Re: [load balancing] Two Load Balancing Markets

From: Simon Hamilton-Wilkes <sjhwilkes [izzat] gmail.com>
Date: Mon May 21 2007 - 14:54:32 EDT

I think 4 hour support is less relevant on products that are usually
installed in redundant pairs with stateful failover. I'm only happy to pay
the premium for it on items (6500 chassis etc) that can't be easily
replicated (or are too big to easily keep spares for).

Simon

-----Original Message-----
From: lb-l-bounces@vegan.net [mailto:lb-l-bounces@vegan.net] On Behalf Of
Seth Kusiak
Sent: Monday, May 21, 2007 11:20 AM
To: Load Balancing Mailing List
Subject: Re: [load balancing] Two Load Balancing Markets

Sometimes I wonder if F5 should be considered a premium enterprise vendor.
We have F5's and they're great - they technically do what we need and more.
My issue with them being considered a premium enterprise vendor is that they
don't offer 4 hour hardware replacements. For the premium enterprise market,
this is unacceptable. Heck, even my T3 DSU hardware vendor has 4 hour
hardware replacement and they're nowhere near as big as F5.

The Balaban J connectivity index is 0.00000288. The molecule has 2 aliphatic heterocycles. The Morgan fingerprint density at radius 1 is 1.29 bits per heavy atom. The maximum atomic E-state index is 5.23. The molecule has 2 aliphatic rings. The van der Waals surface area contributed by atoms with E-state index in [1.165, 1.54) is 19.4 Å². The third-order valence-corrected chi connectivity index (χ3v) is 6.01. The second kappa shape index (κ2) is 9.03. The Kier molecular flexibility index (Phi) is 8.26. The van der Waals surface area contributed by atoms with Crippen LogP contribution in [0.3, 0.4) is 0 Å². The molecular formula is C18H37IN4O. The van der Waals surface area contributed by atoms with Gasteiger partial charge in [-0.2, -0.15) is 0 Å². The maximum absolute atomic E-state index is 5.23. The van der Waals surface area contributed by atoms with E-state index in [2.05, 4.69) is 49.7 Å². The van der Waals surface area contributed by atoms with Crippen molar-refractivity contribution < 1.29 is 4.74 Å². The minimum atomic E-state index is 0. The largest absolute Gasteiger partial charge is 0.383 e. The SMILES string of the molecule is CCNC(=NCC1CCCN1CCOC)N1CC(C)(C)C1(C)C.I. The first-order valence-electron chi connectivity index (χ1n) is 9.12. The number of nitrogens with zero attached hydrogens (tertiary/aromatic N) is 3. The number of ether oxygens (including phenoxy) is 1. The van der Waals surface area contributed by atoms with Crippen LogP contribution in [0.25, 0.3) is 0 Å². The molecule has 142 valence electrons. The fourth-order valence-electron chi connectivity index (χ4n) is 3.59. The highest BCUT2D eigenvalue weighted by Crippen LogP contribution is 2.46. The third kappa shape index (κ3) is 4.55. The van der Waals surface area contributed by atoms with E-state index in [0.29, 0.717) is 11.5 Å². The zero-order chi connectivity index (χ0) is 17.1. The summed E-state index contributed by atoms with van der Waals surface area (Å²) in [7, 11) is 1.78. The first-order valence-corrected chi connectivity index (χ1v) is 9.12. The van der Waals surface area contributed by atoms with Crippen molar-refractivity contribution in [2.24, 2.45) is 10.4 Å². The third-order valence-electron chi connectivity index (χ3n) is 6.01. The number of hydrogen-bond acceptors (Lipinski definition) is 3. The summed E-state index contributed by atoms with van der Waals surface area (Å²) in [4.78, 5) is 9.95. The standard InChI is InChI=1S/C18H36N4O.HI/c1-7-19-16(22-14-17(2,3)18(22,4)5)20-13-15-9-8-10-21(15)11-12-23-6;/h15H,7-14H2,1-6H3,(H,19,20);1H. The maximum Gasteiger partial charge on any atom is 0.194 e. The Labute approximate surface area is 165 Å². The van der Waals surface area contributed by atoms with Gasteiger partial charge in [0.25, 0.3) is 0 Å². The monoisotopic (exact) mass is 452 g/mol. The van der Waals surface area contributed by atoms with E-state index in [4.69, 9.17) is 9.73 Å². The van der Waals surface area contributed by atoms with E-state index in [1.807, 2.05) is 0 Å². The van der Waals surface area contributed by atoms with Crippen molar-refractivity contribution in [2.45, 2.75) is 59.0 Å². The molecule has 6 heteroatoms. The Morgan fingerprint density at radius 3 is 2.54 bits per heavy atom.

It would be nice if anyone from F5 can comment if they plan to offer 4 hour
replacements anytime soon.

Seth

-----Original Message-----
From: lb-l-bounces@vegan.net [mailto:lb-l-bounces@vegan.net] On Behalf Of
Tony Bourke
Sent: Monday, May 21, 2007 1:58 PM
To: Load Balancing Mailing List
Subject: [load balancing] Two Load Balancing Markets

As a discussion topic:

Load Balancing (or Application Delivery
Appliances/Doodads/Whositwhatsits) has evolved since the dot-com boom, but
instead of evolving into one market, it's split into two, very separate and
distinct markets. While even today they've been treated as pretty much one
market, it's time to treat them separately, as they increasingly have little
to do with each other.

There's the premium enterprise market, with vendors such as Citrix and F5.

In the budget SMB market, you have vendors like Barracuda, KEMP, and
CoyotePoint.

Enterprise/premium clients need the advanced features that the premium
products provide as well as the support that a 50+ person support and SE

staff can provide. SMB/budget clients need the affordability with the
basic functionality of load balancing, plus a few extras (SSL acceleration,
cookie persistence, etc.). The target market for one is unlikely to
purchase from the other. A startup isn't likely to drop $100K on a load
balancer, and a bank isn't likely to try and save some money by going with a
budget box when the difference would represent
even less than a rounding error on their IT budget. There may be some
crossover in some edge cases, but from what I've seen they are increasingly
developing on separate evolutionary tracts.

Agree? Disagree?

Tony

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Received on Mon May 21 15:08:11 2007

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